Interview with Brad Bird, the writer-director of "Incredibles" and the man who saved "Ratatouille" and made it what it is.

All Brad Bird wanted to do was take a vacation. Riding a light-speed rocket to animation stardom, the writer-director had witnessed critical adulation but box office failure with his brilliant cold war cartoon “The Iron Giant,” then gone on to joyously hoist the golden statuette at the Oscars when his hit science fiction action-comedy “The Incredibles” was voted Best Animated Feature Film.

Settling in at Pixar Studios, he became known as the go-to guy for anyone wanting notes concerning upcoming projects. But before he could get any well-deserved R&R, producer Brad Lewis did indeed go to him. Trouble had started brewing well into production of a film that would eventually be called “Ratatouille,” the tale of Remy, a rat in France who is a food connoisseur with dreams of becoming a master chef.

“The movie was conceived of almost six years ago, with another director,” Lewis says. “And Pixar committed to it. But it got to a place where we were not finding the spine of the story that made the film work. We needed to go to a story craftsman and veteran filmmaker that could pull this together.”
That man was Bird, who replaced the director, scrapped the script and started from scratch, devised ways to use existing sets, kept some voice actors, got some new ones and finished the film in a whirlwind 18 months.
Although Bird coaxed excellent voice performances out of his actors — Remy is played by Patton Oswalt (“The King of Queens”); Colette, the only female in a busy restaurant kitchen, is played by Janeane Garofalo; others include Peter O’Toole as a snobbish food critic and Ian Holm as a nasty head chef — he’s just as thrilled with the work of his dazzlingly talented animation team.
“I think you’ll find even in the dialogue scenes, if you turn off the dialogue, you can tell very much what’s going on in the character’s minds, even when they’re conflicted, because the animators really dig deep,” Bird says. “I don’t think people pay enough attention to the performances by the animators.”
Like every great Disney film, this one relies on multiple story planes and something for all ages. It’s about family relationships and dreams coming true and a little bit of romance. There’s high comedy, wild escapades, a few scenes of peril and, in this case, food — lots of food.
And though the premise — of a rat secretly becoming a star chef — is, according to Bird, “completely absurd,” the film maintains an air of reality.
“If you’re going to do a completely absurd premise, shouldn’t you try to make it as convincing as possible?” reasons Bird, concerning the authenticity of the busy kitchen. “And it’s not something that I knew much about, so I really counted on a lot of other people. I would say, ‘I don’t know what they would be serving here, somebody please help me out.’ One of the people on our team had studied to be a gourmet cook and had taken several years of serious cooking school and worked in restaurants, so we relied on him and others within Pixar who knew about food.”
With the insightful Bird writing the script, the film is also filled with a range of emotions. Early on in the story, Remy pulls away from his large family, the rest of whom would rather eat scraps in the streets than do their own cooking. Remy shows that he’s different when he stands up on two legs.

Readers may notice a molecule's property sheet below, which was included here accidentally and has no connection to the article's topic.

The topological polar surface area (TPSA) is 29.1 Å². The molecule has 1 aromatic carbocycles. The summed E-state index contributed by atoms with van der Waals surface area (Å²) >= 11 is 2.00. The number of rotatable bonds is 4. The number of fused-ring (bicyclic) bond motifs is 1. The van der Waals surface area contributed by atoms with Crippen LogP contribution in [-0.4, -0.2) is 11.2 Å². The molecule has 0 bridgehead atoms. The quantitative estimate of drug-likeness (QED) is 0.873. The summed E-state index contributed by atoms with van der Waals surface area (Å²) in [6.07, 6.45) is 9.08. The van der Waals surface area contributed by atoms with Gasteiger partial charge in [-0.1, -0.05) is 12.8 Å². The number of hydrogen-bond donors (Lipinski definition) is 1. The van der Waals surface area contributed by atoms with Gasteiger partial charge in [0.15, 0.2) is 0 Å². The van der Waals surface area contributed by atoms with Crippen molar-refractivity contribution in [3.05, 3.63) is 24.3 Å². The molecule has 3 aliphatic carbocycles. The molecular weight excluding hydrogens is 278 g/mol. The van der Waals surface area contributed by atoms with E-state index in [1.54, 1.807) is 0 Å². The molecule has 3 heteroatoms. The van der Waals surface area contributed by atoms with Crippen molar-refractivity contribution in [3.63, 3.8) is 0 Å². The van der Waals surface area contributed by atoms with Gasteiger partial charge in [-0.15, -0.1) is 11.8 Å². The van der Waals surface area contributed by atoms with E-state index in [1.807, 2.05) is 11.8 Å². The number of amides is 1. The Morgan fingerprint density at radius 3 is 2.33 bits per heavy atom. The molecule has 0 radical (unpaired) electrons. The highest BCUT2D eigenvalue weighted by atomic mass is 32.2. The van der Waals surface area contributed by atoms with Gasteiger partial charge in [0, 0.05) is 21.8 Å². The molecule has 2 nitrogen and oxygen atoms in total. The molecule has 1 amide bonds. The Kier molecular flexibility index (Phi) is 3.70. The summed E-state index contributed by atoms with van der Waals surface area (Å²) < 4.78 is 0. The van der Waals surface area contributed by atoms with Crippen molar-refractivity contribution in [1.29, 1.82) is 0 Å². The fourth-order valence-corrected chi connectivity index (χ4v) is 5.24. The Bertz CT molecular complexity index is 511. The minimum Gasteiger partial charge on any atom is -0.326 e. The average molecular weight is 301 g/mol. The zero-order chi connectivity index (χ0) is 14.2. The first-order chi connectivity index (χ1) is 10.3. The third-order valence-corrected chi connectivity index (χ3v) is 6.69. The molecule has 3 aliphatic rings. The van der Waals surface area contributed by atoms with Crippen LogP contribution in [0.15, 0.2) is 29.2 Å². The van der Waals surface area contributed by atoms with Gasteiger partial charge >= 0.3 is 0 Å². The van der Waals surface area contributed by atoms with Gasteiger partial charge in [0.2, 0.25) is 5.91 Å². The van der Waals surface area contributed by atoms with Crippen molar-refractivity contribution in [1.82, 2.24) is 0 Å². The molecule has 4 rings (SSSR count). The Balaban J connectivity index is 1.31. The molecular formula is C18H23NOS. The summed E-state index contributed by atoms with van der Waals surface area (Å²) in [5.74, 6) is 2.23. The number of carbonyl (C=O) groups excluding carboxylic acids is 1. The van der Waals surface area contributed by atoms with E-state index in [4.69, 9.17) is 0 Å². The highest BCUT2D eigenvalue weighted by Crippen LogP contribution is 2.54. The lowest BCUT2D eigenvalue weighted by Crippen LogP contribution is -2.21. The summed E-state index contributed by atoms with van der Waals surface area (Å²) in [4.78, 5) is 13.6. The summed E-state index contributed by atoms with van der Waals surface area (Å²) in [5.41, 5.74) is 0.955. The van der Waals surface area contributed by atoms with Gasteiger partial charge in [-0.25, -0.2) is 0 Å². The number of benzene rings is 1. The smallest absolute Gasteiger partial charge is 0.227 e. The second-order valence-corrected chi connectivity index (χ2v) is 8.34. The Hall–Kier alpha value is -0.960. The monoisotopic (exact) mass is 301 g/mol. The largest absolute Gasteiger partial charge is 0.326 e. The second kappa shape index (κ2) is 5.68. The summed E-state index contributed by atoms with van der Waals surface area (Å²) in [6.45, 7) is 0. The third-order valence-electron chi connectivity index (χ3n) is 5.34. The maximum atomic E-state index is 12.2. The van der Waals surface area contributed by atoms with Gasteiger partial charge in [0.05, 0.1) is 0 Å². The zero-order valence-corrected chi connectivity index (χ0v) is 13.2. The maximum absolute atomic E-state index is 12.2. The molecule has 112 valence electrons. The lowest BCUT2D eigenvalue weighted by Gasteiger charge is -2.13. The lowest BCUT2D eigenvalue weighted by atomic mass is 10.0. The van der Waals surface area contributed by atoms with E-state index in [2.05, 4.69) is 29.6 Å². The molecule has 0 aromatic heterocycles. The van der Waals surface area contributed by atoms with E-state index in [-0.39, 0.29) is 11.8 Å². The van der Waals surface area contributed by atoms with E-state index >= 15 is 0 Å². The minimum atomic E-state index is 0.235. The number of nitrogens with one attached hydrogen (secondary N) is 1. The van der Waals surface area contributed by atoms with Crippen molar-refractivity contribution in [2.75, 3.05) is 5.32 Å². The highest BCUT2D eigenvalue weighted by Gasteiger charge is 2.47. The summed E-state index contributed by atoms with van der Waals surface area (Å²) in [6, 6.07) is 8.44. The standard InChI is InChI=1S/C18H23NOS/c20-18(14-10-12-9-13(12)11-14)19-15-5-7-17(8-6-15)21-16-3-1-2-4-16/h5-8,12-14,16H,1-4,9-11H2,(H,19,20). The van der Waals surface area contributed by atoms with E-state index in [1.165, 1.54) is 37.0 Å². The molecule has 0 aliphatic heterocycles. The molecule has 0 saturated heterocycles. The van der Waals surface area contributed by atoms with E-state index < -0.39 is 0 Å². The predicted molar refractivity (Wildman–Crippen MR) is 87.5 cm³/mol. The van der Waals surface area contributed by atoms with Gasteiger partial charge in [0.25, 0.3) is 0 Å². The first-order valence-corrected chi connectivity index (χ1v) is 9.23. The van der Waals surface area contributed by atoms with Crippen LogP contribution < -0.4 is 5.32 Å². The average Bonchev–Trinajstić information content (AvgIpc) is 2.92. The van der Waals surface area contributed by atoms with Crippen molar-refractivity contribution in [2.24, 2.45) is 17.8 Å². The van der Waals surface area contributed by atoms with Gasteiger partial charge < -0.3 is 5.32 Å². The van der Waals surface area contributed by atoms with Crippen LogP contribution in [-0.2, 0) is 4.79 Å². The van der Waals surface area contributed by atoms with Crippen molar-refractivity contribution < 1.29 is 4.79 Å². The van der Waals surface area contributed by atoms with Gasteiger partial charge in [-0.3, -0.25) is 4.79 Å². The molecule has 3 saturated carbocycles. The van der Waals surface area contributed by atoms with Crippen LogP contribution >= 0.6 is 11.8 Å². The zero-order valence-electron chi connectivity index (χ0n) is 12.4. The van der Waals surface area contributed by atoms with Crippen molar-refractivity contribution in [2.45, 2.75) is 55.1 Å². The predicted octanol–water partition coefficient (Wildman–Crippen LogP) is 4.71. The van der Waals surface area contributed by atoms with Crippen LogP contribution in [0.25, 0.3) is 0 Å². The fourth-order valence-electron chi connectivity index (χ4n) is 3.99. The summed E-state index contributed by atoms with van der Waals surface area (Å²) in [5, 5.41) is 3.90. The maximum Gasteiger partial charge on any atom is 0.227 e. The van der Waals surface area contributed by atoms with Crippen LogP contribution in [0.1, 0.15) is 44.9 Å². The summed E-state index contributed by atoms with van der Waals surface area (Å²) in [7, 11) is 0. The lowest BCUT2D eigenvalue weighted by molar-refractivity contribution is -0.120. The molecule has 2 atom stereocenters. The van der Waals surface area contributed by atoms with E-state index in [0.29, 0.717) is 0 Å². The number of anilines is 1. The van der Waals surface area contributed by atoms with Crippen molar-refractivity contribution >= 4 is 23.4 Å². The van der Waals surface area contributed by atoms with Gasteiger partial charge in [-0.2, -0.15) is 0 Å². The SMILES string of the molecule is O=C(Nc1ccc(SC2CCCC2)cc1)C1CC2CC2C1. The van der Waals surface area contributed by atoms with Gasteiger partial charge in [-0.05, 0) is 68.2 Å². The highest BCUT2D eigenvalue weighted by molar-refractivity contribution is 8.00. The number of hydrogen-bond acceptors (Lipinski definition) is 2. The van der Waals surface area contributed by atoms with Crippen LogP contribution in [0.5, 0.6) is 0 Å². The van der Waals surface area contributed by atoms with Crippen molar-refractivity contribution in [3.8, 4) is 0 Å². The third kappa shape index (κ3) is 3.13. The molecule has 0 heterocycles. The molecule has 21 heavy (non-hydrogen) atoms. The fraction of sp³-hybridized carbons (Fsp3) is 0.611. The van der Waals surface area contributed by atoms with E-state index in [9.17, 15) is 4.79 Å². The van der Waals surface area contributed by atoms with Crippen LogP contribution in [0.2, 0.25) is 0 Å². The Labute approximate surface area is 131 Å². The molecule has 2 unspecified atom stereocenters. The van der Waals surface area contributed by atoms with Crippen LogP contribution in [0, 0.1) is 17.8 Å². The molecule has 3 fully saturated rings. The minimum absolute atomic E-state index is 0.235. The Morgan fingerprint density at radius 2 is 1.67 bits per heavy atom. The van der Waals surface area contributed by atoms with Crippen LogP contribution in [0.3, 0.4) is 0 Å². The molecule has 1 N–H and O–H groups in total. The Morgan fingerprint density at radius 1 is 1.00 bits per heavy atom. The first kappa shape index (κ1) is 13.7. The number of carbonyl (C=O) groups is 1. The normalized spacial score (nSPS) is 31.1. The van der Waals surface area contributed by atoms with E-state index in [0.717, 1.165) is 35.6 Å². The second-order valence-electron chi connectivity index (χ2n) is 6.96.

“I felt that it was a physical barometer of somebody trying to move into a different way of being,” explains Bird of that sequence. “Remy is questioning the common knowledge of rats that you walk on all fours. It doesn’t work for him. He doesn’t like handling food after walking on his hands. He doesn’t like constantly stopping to wash his hands before picking something up. It’s a practical matter to him. But it’s also a way to physicalize his desire to move into another arena — to become more human. But it’s also something he has to hide. His brother says, ‘If Dad sees you walking like that, he’s not gonna like it.’ It’s like he was attempting to be the enemy.”
There’s no doubt that Bird is deliriously happy with the work he does, even with all of the accompanying challenges.
“You’re so close to it, and you’re focused on the problems,” he says of the complicated computer animation process. “If everything’s working great but that one thing in Act Two, then you forget all about what’s working nicely and you go after the thing in Act Two. You’re focused on the fires that need to he put out, the things that need to be gotten right, that aren’t quite there.”
Yet he’s quick to admit that there are also all kinds of little victories. He mentions a sequence in which Remy, clutching onto a big cookbook, is swept through a torrent of water in a sewer.
“You have to animate the camera angles, and even the character and the book, before you have the water, because the water is a simulation,” he says. “And once you have the water simulation and the water doesn’t do exactly what you want it to do, you have to then change the animation of the book to fit the water. So you’re only seeing pieces of it down the line, and making your best guesses. But when you get it all together, and it’s lit and you have the sound and everything, there’s this (he makes a wooshing sound), then you go, ‘Wow! That’s cool! Did we do that?’ ”
Now that the film is done, Bird, who also has the title of executive consultant for “The Simpsons” TV show on his resume, will put the art of animation aside for a while. His next film will be the live-action drama “1906,” about the San Francisco earthquake, based on the novel by James Dalessandro.
“I’ll get started on it as soon as I get done with the vacation I was on when I got pulled off to do ‘Ratatouille,’ ” Bird says with a sigh. “I’m going to take that vacation.”

“Ratatouille” is rated G and opens on June 29.
Ed Symkus can be reached at